British Columbia

Explosives possible at site of future B.C. park

The southern British Columbia community of Vernon is hoping to turn land that the Department of National Defence has used for military training into a nature park — but the site could still be littered with military explosives.

The southern British Columbia community of Vernon is hoping to turn land that the Department of National Defence has used for military training into a nature park.

There's just one problem — the DND says the 56-hectare plot might still be littered with explosives similar to those that have cost eight area residents their lives since the Second World War.

Roses Pond, which is now home to several different types of wildlife and sits in an area just outside Vernon referred to locally as the Commonage, was first used by the military in 1942.

Until the war came to an end, Canadian soldiers conducted training exercises inside the Commonage that involved anything from small arms to anti-tank munitions to grenades and mortar shells.

Jonathon Preston, a spokesman for DND's Unexploded Explosives Ordnance and Legacy Sites program, said many of those mortar shells might still be in the ground, ready to go off at a moment's notice.

"Until the risk assessment process has been completed, it is not possible to say with certainty what level of risk remains today," he said in an email.

"It is impossible to provide an answer to this question due to the availability, or lack thereof, of accurate information and records pertaining to military training and clearance practices of the time."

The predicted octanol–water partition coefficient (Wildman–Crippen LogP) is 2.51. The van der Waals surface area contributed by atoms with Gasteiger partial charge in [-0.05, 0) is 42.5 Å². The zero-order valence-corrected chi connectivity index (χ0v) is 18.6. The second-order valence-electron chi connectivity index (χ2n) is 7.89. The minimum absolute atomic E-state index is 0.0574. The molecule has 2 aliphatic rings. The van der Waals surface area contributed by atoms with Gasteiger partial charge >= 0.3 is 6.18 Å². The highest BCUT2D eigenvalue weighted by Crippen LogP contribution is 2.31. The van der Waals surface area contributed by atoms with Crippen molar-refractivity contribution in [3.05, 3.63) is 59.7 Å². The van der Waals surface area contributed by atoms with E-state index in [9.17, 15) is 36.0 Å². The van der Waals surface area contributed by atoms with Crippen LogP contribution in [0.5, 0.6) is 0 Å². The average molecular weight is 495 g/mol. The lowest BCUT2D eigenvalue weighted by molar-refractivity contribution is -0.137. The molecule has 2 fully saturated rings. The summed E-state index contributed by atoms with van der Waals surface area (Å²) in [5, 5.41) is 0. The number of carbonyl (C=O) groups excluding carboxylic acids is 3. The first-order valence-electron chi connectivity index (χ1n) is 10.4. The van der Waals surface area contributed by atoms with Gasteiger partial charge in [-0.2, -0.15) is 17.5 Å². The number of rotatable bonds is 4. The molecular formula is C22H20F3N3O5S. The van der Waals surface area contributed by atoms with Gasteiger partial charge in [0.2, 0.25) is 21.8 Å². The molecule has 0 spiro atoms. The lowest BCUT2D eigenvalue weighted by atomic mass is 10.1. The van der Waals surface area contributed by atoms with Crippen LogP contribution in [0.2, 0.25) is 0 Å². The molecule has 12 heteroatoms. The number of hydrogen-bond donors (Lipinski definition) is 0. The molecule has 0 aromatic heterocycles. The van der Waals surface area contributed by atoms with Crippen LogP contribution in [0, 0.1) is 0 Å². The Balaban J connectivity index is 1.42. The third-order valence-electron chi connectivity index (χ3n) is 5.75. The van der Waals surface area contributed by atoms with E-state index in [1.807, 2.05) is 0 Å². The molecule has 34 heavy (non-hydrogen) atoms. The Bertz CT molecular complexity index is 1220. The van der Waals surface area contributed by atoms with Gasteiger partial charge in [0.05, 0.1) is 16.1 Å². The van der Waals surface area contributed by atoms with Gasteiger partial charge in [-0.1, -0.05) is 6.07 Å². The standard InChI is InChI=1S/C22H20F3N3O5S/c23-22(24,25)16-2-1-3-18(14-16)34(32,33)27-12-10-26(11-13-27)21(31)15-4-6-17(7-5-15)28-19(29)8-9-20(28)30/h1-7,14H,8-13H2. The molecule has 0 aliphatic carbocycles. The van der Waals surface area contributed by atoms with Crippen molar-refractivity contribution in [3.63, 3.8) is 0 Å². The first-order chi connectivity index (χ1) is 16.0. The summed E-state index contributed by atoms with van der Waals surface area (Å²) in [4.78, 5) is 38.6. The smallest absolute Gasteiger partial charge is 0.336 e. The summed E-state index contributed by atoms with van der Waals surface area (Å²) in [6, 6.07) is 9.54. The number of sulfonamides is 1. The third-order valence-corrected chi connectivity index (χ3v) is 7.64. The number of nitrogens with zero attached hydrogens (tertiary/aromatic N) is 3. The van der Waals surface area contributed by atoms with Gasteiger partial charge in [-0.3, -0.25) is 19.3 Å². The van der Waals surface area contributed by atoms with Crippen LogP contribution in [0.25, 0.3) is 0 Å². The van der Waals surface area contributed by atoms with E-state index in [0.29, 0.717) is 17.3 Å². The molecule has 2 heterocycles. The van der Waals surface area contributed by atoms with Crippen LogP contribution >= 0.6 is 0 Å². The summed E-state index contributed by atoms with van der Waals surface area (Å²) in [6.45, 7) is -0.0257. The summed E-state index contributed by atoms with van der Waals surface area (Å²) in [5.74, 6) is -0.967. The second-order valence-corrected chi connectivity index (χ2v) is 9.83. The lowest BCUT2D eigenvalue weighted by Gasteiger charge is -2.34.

Metal objects to be excavated

DND officials are still conducting research to determine how safe the area might be. As part of the geophysical survey, they must try to track all buried metal objects using technology similar to that of an X-ray. Each item, from mortar shells to pop cans, must be individually excavated.

Vernon Mayor Wayne Lippert said the excavation process could run up to one year.

Lippert said Roses Pond is already something of a tourist destination because of its abundant wildlife, and the city and North Okanagan Regional District only want to formalize trails around the pond and build a small parking lot.

The mayor conceded, however, that even if DND formally signs off on the plan, he'll always have a slight tinge of anxiety about the area.

"We know there's a risk, there's the possibility of it," he said, referring to the chance a mortar shell might go off near a civilian.

"We [will] make sure we do everything we can to mitigate that risk."

Lippert said two boy scouts were killed in the 1960s after they found a mortar shell and started examining it.

But he said most area residents know ordnance is afoot and are used to watching out for danger, exploding or otherwise.

"There's rattlesnakes around up there too and we can't stop someone from getting snakebit," he said.

"We can educate, put up signs, and make sure that trails are in place to keep people as safe as possible and aware of whatever danger may be around."

There are five DND legacy sites near Vernon in all, plus a still-active military training area. In addition to the Commonage, the legacy sites include Cosens Bay, Coldstream Ranch, Goose Lake, and Madeline Lake.

DND previously conducted two major sweeps of these areas, one in 1973 and the other in 1992. The first operation turned up 64 bits of ordnance; the second unearthed 11. Smaller scale clean-ups were staged between 1946 and 1963.

The eight fatalities have occurred in the Commonage and Cosens Bay.

If the park is completed, Lippert said DND is liable for any explosives accidents. The parcel of land is owned by the province, but leased by the City of Vernon.